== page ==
October is the cruelest month for Cubs fans
As the St. Louis Cardinals and the Texas Rangers prepared to meet in the World Series this week, a "friend" sent me an article that began like this:
"The distance between St. Louis and Chicago is 290 miles. In baseball terms, the gap is much larger.
"Where to begin? The Cardinals are playing in their third World Series since the Cubs won their last playoff game in 2003. St. Louis has won 10 National League pennants since the Cubs won their last NL flag in 1945." And on and on, blah blah blah.
Yes, the St. Louis Cardinals are playing in the World Series, and the Cubs are not. Again. Even though the Cardinals were 10 1/2 games out of the wild card race on August 25, anyone who knows anything about baseball knew enough not to count them out until the last out of the last game. And sure enough, after being left for dead, they won 23 of their last 31 games (imagine!) to clinch the wild card. Resurrection metaphor, anyone?
U.S. Catholic recently profiled NYU President John Sexton, who teaches a class called Baseball as a Road to God. I decided to ask my husband--a guy whose encyclopedic knowledge of baseball parks, history, and rules is unparalleled--whether he agreed that baseball was really a road to God.
Well, says he, baseball offers you the chance to sit with friends for 3-4 hours as part of a community, sharing in the larger urban experience of unity.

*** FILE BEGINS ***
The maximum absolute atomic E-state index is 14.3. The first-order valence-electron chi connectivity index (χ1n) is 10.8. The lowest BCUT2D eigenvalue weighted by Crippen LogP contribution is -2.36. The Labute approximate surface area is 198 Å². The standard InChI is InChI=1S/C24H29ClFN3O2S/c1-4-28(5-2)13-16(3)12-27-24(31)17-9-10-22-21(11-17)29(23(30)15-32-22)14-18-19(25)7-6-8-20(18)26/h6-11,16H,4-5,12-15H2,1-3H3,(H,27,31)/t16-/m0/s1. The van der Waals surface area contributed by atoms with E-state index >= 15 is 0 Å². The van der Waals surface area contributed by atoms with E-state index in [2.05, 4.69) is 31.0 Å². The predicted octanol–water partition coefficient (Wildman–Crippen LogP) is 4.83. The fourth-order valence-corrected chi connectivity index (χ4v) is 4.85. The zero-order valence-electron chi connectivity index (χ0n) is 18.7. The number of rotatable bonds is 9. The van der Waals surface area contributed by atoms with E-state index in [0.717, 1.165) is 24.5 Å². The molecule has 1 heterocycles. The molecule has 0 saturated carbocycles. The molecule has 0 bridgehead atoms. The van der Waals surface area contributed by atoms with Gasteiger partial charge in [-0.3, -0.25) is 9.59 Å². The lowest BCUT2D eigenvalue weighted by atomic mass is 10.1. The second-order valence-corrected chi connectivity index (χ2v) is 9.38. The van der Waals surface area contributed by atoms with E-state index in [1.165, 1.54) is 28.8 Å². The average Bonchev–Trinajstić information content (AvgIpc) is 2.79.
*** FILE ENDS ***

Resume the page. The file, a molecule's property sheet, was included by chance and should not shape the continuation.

There's a lot of failure.
There's a communion of saints--an official version in the Hall of Fame, and (just like in any church or diocese), local versions, too: the late Cub third baseman Ron Santo was shunned by the National Baseball HOF for reasons that escape anyone with a half a brain, but his memory and his unvarnished Cubs game broadcasts are cherished here in Chicago.
To this I might add: In baseball there's even an official way to "sacrifice" yourself: you give up a chance to get a hit in order to advance a baserunner.
And like in Catholicism, there are indeed many rules, even for the most bizarre possibilities. Ball hits a bird? Second baseman can't get the ball out of his mitt and throws both mitt and ball to first? Guy decides to be cute and run around the bases backward? There's an actual rule for all those occurrences--a way to impose some order on a chaotic world.
Of course being a Cubs fan is a special road to God. Cheering for a team that hasn't won the World Series in 103 years requires a special blend of loyalty, faithfulness, and hope familiar to any Catholic. And of course the beauty of our "green cathedral," Wrigley Field, is a road to God unto itself.
So enjoy the World Series. The Cubs aren't in it this year, but hope springs eternal.